[ Arthur Calder Marshall, author. ] Typed Letter Signed to Harry L. Spilstead, regarding his edition of the ballads of George R. Sims.

Arthur Calder Marshall (1908-1992), English novelist, essayist, critic, memoirist and biographer [ Harry Leonard Spilstead; George R. Sims (1847-1922), author and bon vivant ]
Publication details: 
3 The Grove, Lower Teddington Road, Hampton Wick, Kingston-upon-Thames. 15 January 1968.
SKU: 20485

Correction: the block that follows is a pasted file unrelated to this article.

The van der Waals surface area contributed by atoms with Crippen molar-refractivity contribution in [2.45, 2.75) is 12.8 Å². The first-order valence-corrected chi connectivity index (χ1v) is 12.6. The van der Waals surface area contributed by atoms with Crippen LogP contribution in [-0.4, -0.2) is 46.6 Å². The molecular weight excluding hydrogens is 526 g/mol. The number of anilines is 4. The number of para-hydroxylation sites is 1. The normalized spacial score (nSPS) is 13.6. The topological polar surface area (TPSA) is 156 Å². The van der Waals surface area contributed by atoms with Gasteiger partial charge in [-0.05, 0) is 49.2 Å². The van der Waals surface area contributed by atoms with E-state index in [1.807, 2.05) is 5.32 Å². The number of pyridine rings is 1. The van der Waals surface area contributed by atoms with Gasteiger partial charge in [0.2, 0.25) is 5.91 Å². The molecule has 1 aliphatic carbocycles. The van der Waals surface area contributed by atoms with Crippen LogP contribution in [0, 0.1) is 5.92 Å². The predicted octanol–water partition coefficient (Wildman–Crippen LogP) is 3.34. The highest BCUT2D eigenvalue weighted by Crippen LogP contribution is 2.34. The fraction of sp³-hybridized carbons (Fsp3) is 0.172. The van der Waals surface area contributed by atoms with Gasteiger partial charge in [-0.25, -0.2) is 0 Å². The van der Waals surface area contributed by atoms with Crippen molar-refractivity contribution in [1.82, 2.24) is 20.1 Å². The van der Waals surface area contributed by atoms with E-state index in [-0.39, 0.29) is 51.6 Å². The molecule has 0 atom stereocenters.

1p., 4to. In good condition, lightly aged. The main topic of the letter is Marshall's work preparing his book 'Prepare to shed them now. The Ballads of George R. Sims' (London: Hutchinson, 1968). A long and characteristic letter. After references to their meeting at the British Museum and to 'that excellent bookseller, Mr Wallace of The Guild Hall Bookshop' ('he showed me a selection of the Dagonet Ballads – nothing like as good as the copy you saw'), he turns to a 'Sims letter' which Spilstead sent him: 'I cant at the moment date it. He was living in Clarence Terrace, Regents Park, when he died in 1922. […] He was a cagey chap personally. Acknowledged marrying Florence Wykes in 1901, but in 1886 dedicated a book to his gentle wife Bessie.' He continues: 'I think that I have all I want of G. R. S's books from the London Library. My Hutchinson book will be hung on the Dagonet Ballads. I am chiefly interested in visual material. I've located a film of Christmas Day in the Workhouse. But I think there must have been Temperance Lantern Slides of other poems. I'd like to find also engravings etc of Slum Conditions, Prostitution, East End music halls etc around the 1880's 1890's.' He explains that his life is 'a bit chaotic', with a cousin 'going quitely [sic] mad in Edinburgh, while her octogenerian [sic] mother wont die'. He has got to go to Scotland, 'to see what can unobtrusively be done. Also, until I can disentangle what Sims's copyright position is, I cant be sure, despite Hutchinsons wish to do the book, whether they can get the clearances.' Spilstead's invitation to dine at Rule's is 'delightful'; it is one of his favourite restaurants, 'Ruled usually Out now that one can't charge what for a free lance [sic] are legitimate expenses'. He concludes: 'Lunches with daughters are special. I have two beautiful ones – the elder at 21 [the actress Anna Calder Marshall] just about to play Juliet and St John at Bormingham [sic] Rep., the younger accessible in London, because she works for the Evening Standard'.